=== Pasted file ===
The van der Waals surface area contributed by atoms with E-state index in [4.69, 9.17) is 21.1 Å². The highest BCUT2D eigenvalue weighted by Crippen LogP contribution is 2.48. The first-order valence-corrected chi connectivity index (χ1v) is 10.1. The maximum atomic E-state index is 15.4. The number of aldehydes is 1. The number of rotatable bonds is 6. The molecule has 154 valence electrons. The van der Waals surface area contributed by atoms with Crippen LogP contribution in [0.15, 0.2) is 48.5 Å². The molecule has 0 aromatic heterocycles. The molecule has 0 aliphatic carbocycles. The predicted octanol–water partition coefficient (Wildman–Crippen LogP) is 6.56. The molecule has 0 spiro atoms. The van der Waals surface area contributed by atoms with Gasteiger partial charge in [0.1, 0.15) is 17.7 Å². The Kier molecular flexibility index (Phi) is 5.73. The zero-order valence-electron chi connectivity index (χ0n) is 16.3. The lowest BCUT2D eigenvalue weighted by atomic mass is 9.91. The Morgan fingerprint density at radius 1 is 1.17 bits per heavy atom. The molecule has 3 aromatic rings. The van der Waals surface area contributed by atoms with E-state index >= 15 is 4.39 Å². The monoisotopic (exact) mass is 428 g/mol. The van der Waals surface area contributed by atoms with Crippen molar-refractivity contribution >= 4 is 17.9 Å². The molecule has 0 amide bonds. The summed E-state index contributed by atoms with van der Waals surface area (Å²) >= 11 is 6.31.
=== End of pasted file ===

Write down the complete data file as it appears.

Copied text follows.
The van der Waals surface area contributed by atoms with E-state index in [4.69, 9.17) is 21.1 Å². The highest BCUT2D eigenvalue weighted by Crippen LogP contribution is 2.48. The first-order valence-corrected chi connectivity index (χ1v) is 10.1. The maximum atomic E-state index is 15.4. The number of aldehydes is 1. The number of rotatable bonds is 6. The molecule has 154 valence electrons. The van der Waals surface area contributed by atoms with Crippen LogP contribution in [0.15, 0.2) is 48.5 Å². The molecule has 0 aromatic heterocycles. The molecule has 0 aliphatic carbocycles. The predicted octanol–water partition coefficient (Wildman–Crippen LogP) is 6.56. The molecule has 0 spiro atoms. The van der Waals surface area contributed by atoms with Gasteiger partial charge in [0.1, 0.15) is 17.7 Å². The Kier molecular flexibility index (Phi) is 5.73. The zero-order valence-electron chi connectivity index (χ0n) is 16.3. The lowest BCUT2D eigenvalue weighted by atomic mass is 9.91. The Morgan fingerprint density at radius 1 is 1.17 bits per heavy atom. The molecule has 3 aromatic rings. The van der Waals surface area contributed by atoms with E-state index >= 15 is 4.39 Å². The monoisotopic (exact) mass is 428 g/mol. The van der Waals surface area contributed by atoms with Crippen molar-refractivity contribution >= 4 is 17.9 Å². The molecule has 0 amide bonds. The summed E-state index contributed by atoms with van der Waals surface area (Å²) >= 11 is 6.31.